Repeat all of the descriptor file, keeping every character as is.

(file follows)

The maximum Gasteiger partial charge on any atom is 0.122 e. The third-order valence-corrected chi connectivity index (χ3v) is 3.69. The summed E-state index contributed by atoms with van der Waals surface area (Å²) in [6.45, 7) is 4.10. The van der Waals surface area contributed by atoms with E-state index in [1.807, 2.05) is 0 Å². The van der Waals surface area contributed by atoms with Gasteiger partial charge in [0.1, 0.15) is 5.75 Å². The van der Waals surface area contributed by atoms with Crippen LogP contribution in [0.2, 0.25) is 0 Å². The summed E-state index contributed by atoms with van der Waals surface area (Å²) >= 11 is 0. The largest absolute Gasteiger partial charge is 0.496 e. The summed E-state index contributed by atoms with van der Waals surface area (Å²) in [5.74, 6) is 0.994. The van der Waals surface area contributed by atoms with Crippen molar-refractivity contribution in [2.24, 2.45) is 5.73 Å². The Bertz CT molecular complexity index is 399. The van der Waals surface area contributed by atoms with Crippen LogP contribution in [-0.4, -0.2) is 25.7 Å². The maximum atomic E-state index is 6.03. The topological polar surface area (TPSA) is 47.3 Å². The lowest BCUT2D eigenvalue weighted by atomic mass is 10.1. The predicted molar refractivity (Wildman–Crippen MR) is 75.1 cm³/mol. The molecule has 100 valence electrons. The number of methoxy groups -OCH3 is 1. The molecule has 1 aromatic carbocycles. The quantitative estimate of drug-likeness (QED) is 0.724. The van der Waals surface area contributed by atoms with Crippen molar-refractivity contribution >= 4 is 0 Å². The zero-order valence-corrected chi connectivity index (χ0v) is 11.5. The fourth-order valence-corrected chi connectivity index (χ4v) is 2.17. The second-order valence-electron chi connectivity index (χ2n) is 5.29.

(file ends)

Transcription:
The maximum Gasteiger partial charge on any atom is 0.122 e. The third-order valence-corrected chi connectivity index (χ3v) is 3.69. The summed E-state index contributed by atoms with van der Waals surface area (Å²) in [6.45, 7) is 4.10. The van der Waals surface area contributed by atoms with E-state index in [1.807, 2.05) is 0 Å². The van der Waals surface area contributed by atoms with Gasteiger partial charge in [0.1, 0.15) is 5.75 Å². The van der Waals surface area contributed by atoms with Crippen LogP contribution in [0.2, 0.25) is 0 Å². The summed E-state index contributed by atoms with van der Waals surface area (Å²) >= 11 is 0. The largest absolute Gasteiger partial charge is 0.496 e. The summed E-state index contributed by atoms with van der Waals surface area (Å²) in [5.74, 6) is 0.994. The van der Waals surface area contributed by atoms with Crippen molar-refractivity contribution in [2.24, 2.45) is 5.73 Å². The Bertz CT molecular complexity index is 399. The van der Waals surface area contributed by atoms with Crippen LogP contribution in [-0.4, -0.2) is 25.7 Å². The maximum atomic E-state index is 6.03. The topological polar surface area (TPSA) is 47.3 Å². The lowest BCUT2D eigenvalue weighted by atomic mass is 10.1. The predicted molar refractivity (Wildman–Crippen MR) is 75.1 cm³/mol. The molecule has 100 valence electrons. The number of methoxy groups -OCH3 is 1. The molecule has 1 aromatic carbocycles. The quantitative estimate of drug-likeness (QED) is 0.724. The van der Waals surface area contributed by atoms with Crippen molar-refractivity contribution >= 4 is 0 Å². The zero-order valence-corrected chi connectivity index (χ0v) is 11.5. The fourth-order valence-corrected chi connectivity index (χ4v) is 2.17. The second-order valence-electron chi connectivity index (χ2n) is 5.29.